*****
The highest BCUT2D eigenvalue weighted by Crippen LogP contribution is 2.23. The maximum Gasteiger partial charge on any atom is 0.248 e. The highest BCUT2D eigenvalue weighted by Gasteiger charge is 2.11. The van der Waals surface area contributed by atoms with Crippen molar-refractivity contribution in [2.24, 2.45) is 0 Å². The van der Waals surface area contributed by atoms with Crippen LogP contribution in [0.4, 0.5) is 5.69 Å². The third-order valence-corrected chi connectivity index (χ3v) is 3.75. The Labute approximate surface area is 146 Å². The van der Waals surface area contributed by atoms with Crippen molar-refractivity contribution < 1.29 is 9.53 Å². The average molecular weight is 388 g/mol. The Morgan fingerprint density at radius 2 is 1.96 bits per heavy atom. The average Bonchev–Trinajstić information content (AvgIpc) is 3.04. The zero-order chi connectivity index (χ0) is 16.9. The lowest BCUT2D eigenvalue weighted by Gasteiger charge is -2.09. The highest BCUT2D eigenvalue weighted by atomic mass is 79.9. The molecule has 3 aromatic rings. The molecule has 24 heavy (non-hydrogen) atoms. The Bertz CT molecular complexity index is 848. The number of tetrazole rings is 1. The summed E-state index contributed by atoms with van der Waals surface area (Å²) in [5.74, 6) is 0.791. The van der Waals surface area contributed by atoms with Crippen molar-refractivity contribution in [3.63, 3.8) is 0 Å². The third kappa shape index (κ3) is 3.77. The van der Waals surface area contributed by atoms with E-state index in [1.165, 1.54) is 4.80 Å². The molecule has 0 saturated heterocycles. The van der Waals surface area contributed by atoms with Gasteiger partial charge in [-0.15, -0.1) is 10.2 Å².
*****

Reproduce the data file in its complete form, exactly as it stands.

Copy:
The highest BCUT2D eigenvalue weighted by Crippen LogP contribution is 2.23. The maximum Gasteiger partial charge on any atom is 0.248 e. The highest BCUT2D eigenvalue weighted by Gasteiger charge is 2.11. The van der Waals surface area contributed by atoms with Crippen molar-refractivity contribution in [2.24, 2.45) is 0 Å². The van der Waals surface area contributed by atoms with Crippen LogP contribution in [0.4, 0.5) is 5.69 Å². The third-order valence-corrected chi connectivity index (χ3v) is 3.75. The Labute approximate surface area is 146 Å². The van der Waals surface area contributed by atoms with Crippen molar-refractivity contribution < 1.29 is 9.53 Å². The average molecular weight is 388 g/mol. The Morgan fingerprint density at radius 2 is 1.96 bits per heavy atom. The average Bonchev–Trinajstić information content (AvgIpc) is 3.04. The zero-order chi connectivity index (χ0) is 16.9. The lowest BCUT2D eigenvalue weighted by Gasteiger charge is -2.09. The highest BCUT2D eigenvalue weighted by atomic mass is 79.9. The molecule has 3 aromatic rings. The molecule has 24 heavy (non-hydrogen) atoms. The Bertz CT molecular complexity index is 848. The number of tetrazole rings is 1. The summed E-state index contributed by atoms with van der Waals surface area (Å²) in [5.74, 6) is 0.791. The van der Waals surface area contributed by atoms with Crippen molar-refractivity contribution in [3.63, 3.8) is 0 Å². The third kappa shape index (κ3) is 3.77. The van der Waals surface area contributed by atoms with E-state index in [1.165, 1.54) is 4.80 Å². The molecule has 0 saturated heterocycles. The van der Waals surface area contributed by atoms with Gasteiger partial charge in [-0.15, -0.1) is 10.2 Å².